March 8_Eulogy for a Dog

Eulogy for a Dog

I. Biscuits

Max loved to eat cat-
biscuits at the Sweetwater Motel
where we found him.

A truck driver fed him biscuits
every day outside his courtyard
room. My wife and I watched
the dog through the restaurant
window, his methodical search
left no shrub-dirt un-inspected
for food that someone might have
placed there.

Only a two-month-old collie—
shaggy black, a white diamond
on his nose—already showed
signs of remarkable intelligence
and survival skills. In the motel

restaurant at a nearby table,
the trucker saw us looking at the dog,
sensed our compassion. So he asked,
“Do you want him? He’s just a stray
that I’ve fed. I got to hit the road.
I named him Max.” I stared back

with that thanks-but-no-thanks look.
Max raised his eyes by the door
from the courtyard, lifted his ears
as if he heard when we said we couldn’t
leave him like that, not with a serious
infection—his white fur streaked red.

So we took him to the Vet,
planned to find a home for him.
Max shivered, his teeth rattling
against each other as we took him
away from the only home he ever knew.

I fetched the napkin-wrapped biscuit
I had slipped in my pocket. Offered it
to Max, speaking words he didn’t know
but understood my tone. His eyes
spoke one that I understood.
We finally found him a home,

II. Shepherd

Max, a Border collie, with long-nose
instincts, would watch over our house,
protecting it from wolves—
neighborhood thieves—while anxiously
waiting for my return.

Every time I got out of the car,
he’d herd me like the sheep he’d never see,
corral me towards the car, away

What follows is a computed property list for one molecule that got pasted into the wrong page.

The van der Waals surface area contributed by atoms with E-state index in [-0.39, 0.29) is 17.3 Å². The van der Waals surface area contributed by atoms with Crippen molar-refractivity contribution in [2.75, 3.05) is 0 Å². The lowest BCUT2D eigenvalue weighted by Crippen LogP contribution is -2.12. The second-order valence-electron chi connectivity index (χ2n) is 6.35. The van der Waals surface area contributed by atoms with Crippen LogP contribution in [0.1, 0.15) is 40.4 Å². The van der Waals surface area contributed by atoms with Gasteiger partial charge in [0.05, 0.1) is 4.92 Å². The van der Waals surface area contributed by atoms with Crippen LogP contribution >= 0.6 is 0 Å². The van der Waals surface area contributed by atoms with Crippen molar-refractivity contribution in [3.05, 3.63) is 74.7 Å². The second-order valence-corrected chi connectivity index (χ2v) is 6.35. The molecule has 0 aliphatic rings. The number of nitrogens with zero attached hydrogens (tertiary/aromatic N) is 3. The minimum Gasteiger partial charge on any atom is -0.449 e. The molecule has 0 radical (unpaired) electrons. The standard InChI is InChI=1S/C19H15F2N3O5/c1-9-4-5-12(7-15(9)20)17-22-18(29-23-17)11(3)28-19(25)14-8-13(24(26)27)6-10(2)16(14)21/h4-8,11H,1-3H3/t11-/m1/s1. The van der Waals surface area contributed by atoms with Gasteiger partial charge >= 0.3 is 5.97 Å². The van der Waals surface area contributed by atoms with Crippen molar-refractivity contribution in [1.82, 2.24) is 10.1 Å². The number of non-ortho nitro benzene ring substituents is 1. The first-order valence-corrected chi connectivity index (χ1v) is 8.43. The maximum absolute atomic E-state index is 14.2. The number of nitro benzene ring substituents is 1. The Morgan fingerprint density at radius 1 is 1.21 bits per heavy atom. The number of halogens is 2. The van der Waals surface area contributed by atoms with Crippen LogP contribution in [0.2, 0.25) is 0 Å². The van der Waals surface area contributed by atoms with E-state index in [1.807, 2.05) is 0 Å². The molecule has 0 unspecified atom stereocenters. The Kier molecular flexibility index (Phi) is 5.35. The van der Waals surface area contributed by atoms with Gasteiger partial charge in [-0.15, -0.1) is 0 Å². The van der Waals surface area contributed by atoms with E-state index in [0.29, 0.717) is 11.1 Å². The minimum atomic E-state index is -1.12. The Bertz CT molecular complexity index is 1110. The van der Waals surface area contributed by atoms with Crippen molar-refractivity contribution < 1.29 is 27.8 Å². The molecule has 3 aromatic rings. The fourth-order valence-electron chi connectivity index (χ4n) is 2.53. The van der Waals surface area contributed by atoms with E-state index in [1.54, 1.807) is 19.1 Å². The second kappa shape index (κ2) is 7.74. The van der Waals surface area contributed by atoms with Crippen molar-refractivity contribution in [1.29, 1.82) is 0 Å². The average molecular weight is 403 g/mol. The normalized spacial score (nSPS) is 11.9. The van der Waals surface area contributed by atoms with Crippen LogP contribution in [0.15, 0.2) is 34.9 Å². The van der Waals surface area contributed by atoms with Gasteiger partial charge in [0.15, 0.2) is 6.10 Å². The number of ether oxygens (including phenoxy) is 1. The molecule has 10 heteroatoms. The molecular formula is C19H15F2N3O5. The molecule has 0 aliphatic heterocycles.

from the front door, keeping me with him
a little while longer. I became the lamb.
He spoke with deep-throated sounds
and gave me that gate-keeper-smile.
The brown shimmer of his eyes, still
as spring water.

III. Agapao

How unreal it is to have unconditional love.
I read the Bible, go to church, try to love
my neighbor as myself, even when he’s a jerk
but sometimes I just don’t feel like it.

When fast isn’t fast enough while driving
down the highway, and some SUV is breathing
on my bumper, it’s hard to show brotherly love,
patience for the ignorant, let alone a deep sense
of forgiveness, especially when the driver nearly
sideswipes me in a road-rage maneuver, fingers
flying from both hands.

When they executed Timothy McVeigh
for the Oklahoma City bombing, I rejoiced,
but much to my surprise, the Book of Numbers
was keeping a different kind of score. I wasn’t
supposed to have reveled when they stopped
his heart with potassium chloride. But I did.

When I, in my too-busy schedule, would forget
to hug Max, spend a little more time with him
after being gone for hours, or not leave him out
in the cold when the air was bittered with ice and
I didn’t bring him in, he didn’t hold it against me.

Instead, he’d spring straight-up on all fours,
a one-hundred pound “fur covered jumping bean,”
always thankful at my homecoming.

Now, when I read the Good Book and see that
I’m to go out into all the world and make disciples
of men, teaching them
, I can learn how to do that,
because some dogs must be God’s disciples.
Max was one of them.

IV. Milk Bone

It still sits on the dashboard
of my blue Honda Accord
even after four years
when I got the call from my wife.

I was away reading poetry
at the Mudpie. She found him